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Building Community Partnerships (11:607:402)

Course Description

3 Credits. Building and mobilizing community coalitions and partnerships is a well-developed strategy for leveraging resources towards solving complex community problems. These solutions require the engagement of multiple community sectors. In this course students learn the essential elements for building collaborative partnerships across disparate groups. Students examine various coalition/community partnership frameworks and develop leadership skills necessary to initiate, build, evaluate, and sustain durable coalitions and community partnerships. This course is beneficial for students pursuing careers in healthcare, public health, human services, education, community development, non-governmental organizations (NGO), faith-based organizations, non-profits, government (local, state, federal), foundation and business and corporations.

Course Objectives

  • Explore the benefits and challenges of effective collaborative leadership through various community partnership frameworks and models;
  • Learn about communication, decision-making, and problem-solving methods for effective leadership;
  • Understand others' needs and perspectives to foster sound partnerships;
  • Develop an approach to leadership that responds effectively to changing circumstances;
  • Examine specific methods to cultivate collaborative leadership traits, skills, and roles.

Required Text

Leading Through Collaboration: Guiding Groups to Productive Solutions, John Glaser. Corwin Press. 2005

Evaluation/Grades

Final grade with be representative of:

  • Discussion Questions = 25%
  • Journals = 15%
  • Essays = 20%
  • FINAL Research Project = 15%

Grading

Per Rutgers guidelines:

A = 90–100
B+ = 87–89.9
B = 80–86.9
C+ = 77–79.9
C = 70–76.9
D = 60–69.9
F = below 60

Weekly Syllabus

Lesson One

  • Overview of course
  • Week One Icebreaker Discussion Question

Lesson Two

  • Read Chapter One: Coherence: The Mysterious and Scientific Side of Problem Solving
  • Assignment: Discussion Question – Model Collaborator: Provide an example of someone (personal or public) that reflects collaborative leadership. Why? What characteristics do he or she has that reflect cooperation, commitment, coherence, effective communication, etc.? Based on the video in Lesson Two, what have been your experiences of individuals who have "armored up " in group settings? Have you "armored up" in group settings? Why? What can the individual you listed, and you experience(s) with vulnerability teach us about the skills needed to build community partnerships?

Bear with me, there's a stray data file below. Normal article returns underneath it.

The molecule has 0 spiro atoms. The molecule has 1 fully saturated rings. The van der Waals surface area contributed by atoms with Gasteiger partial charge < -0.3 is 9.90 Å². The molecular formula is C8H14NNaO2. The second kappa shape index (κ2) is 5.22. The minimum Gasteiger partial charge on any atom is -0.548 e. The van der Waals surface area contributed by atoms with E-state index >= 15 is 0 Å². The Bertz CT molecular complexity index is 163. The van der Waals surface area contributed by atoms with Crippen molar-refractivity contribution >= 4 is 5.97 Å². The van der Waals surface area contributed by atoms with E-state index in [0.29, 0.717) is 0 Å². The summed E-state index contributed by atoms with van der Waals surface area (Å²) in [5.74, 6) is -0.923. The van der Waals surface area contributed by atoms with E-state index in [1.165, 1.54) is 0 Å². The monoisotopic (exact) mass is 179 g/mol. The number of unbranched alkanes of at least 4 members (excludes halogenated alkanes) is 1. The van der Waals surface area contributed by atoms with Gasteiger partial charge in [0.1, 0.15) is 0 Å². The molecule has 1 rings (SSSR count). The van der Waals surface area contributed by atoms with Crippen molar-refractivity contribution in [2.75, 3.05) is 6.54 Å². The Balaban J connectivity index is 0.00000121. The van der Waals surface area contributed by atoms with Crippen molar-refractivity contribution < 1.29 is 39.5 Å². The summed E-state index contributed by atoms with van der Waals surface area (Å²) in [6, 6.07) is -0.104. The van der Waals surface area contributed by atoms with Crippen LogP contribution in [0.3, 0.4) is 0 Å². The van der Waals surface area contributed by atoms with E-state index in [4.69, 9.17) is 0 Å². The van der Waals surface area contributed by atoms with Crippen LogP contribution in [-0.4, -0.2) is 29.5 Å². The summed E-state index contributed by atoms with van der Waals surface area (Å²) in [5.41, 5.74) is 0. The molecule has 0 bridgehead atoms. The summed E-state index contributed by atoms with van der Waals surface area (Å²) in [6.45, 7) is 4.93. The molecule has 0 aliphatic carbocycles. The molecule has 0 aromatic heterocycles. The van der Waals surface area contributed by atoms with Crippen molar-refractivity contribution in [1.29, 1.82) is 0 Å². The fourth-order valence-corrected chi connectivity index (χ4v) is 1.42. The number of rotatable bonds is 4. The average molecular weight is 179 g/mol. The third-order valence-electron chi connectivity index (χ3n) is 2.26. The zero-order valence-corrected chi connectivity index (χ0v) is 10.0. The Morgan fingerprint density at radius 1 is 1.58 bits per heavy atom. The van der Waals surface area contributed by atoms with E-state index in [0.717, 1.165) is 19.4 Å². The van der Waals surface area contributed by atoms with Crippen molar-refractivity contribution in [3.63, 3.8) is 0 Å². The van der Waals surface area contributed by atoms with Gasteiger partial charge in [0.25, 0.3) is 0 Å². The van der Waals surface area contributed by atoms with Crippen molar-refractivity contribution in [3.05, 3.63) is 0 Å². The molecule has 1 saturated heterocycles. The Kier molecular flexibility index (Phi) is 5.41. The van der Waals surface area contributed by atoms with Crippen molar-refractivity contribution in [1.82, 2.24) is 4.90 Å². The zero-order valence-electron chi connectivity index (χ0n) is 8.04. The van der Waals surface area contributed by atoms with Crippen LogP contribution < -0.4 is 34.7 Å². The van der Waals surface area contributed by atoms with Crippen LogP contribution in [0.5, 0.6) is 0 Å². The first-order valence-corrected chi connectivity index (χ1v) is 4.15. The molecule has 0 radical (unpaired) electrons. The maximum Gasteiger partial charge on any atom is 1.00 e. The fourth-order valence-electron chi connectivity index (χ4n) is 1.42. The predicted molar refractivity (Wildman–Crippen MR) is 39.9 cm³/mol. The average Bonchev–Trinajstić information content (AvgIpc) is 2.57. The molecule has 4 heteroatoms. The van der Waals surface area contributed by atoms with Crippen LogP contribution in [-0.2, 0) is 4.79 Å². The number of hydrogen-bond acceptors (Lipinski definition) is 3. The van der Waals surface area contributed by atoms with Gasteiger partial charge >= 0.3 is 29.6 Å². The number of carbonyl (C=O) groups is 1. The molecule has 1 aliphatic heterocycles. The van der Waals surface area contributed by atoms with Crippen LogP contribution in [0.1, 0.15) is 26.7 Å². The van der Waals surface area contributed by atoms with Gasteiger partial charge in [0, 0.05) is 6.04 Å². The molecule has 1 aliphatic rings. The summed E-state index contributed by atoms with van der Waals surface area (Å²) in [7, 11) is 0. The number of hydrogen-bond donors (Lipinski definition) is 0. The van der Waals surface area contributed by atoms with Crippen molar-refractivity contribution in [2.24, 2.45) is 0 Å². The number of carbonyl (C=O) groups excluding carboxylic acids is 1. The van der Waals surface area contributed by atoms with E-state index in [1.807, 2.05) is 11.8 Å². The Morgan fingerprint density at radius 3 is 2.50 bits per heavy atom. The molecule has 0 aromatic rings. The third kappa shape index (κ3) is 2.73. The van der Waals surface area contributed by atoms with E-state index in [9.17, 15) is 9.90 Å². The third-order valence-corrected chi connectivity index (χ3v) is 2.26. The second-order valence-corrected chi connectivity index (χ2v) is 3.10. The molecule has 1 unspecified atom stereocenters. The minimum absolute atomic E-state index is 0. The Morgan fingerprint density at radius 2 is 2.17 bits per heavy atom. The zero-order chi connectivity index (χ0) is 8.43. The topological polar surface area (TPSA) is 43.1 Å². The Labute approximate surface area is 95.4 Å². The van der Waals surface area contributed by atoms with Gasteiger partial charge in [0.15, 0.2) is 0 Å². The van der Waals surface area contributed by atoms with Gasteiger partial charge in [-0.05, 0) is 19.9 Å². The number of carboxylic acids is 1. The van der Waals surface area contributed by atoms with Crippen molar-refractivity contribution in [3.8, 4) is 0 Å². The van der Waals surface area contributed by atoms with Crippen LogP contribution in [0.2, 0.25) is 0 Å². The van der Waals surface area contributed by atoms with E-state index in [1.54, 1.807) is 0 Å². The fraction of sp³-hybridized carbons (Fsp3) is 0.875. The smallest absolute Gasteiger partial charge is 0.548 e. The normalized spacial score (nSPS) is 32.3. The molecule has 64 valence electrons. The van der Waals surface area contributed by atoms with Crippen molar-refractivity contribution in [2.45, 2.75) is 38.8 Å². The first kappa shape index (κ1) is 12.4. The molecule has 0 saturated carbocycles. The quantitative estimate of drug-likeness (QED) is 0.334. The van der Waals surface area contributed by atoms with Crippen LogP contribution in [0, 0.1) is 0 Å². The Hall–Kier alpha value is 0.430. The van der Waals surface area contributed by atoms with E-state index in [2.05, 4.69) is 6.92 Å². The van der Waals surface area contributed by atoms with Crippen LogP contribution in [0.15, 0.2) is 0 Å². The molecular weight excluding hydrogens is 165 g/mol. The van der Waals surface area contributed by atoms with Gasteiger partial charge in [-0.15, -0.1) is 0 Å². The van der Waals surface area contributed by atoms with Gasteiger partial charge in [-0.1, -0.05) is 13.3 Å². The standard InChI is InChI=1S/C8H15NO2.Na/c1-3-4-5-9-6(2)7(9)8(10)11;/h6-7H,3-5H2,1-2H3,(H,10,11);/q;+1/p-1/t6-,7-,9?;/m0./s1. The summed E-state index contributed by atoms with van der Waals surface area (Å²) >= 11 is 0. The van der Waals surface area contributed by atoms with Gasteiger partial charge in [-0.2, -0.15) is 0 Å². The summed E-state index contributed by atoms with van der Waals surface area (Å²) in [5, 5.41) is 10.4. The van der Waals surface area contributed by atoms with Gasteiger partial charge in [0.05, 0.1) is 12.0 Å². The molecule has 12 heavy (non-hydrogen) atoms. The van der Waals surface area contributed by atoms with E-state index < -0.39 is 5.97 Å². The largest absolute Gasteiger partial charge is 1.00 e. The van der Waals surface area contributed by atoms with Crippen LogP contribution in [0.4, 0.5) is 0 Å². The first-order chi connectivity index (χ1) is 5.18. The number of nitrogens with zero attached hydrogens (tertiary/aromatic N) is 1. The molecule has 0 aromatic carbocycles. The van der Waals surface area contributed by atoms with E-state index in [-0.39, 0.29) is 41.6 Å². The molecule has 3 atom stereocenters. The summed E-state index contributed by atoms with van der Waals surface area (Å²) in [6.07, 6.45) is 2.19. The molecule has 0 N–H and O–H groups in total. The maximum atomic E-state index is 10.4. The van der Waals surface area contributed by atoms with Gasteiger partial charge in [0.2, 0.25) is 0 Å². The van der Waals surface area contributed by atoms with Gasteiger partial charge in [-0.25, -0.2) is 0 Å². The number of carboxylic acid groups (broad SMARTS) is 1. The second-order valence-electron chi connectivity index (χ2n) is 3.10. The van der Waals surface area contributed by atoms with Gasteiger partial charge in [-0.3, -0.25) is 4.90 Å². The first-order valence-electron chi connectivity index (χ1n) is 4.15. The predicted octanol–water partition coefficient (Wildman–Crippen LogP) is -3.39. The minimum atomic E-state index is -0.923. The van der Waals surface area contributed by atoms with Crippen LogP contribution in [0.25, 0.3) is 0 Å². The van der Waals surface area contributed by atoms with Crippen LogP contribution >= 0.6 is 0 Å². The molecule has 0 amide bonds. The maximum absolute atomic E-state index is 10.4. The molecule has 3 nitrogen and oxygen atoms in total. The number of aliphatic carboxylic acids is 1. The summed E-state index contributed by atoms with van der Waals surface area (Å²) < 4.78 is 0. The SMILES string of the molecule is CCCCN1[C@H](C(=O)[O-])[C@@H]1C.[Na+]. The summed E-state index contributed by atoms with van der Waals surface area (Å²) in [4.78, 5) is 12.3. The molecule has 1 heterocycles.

Lesson Three

  • Read Chapter 2: Starting with the Self: Attitudes and Habits That Promote Collaboration
  • Complete Discussion Question: The Self + Vulnerability Based on the video in Lesson Three on vulnerability, what have been your experiences of individuals who have "armored up" in group settings? Have you "armored up" in group settings? Why? What can your experience(s) with vulnerability teach us about the skills needed to promote collaboration?

Lesson Four

  • Read Chapter 3: Creating Shared Meaning
  • Create TEST Blog to prepare for FINAL Research Project: directions in Lesson Four (Worth 5 points extra credit for project).

Lesson Five

  • Assignment: Essay - Dialogue: Use the following prompts to develop a 1500-word essay – submit to Dropbox. How do the dynamics of dialogue as a communication process promote effective collaboration amongst diverse, potential community partners? Why is this necessary for collaborative leadership? How do you plan to exercise the dynamics of dialogue to build community partnerships?

Lesson Six

  • Read Chapter 4: The Perils of Coherence

Lesson Seven

  • Assignment: Discussion Question – Questioning Assumptions: Reflecting on a situation that involved a group, team/sports, social circle, family, community, or organization, discuss an example where groupthink negatively affected your understanding and sense of truth. If none come to mind on a personal basis, provide an example based on research or a current event. Based on the experience/example, and your new knowledge, how should someone question faulty assumptions that can lead to "certainty?"

Lesson Eight

  • Read Chapter 5: Fundamental Elements for Creating Coherence
  • Assignment: Journal – Coherence: Use the following prompts to develop a 500-word journal – submit to Journal tab. Coherence is a foundation of collaboration. Discuss how the convergence of purpose amongst community partners/collaborators can be the basis of creating win-win scenarios. Using Table 5.1: The Four Fundamentals, elaborate on what contributes to coherence for effective leadership.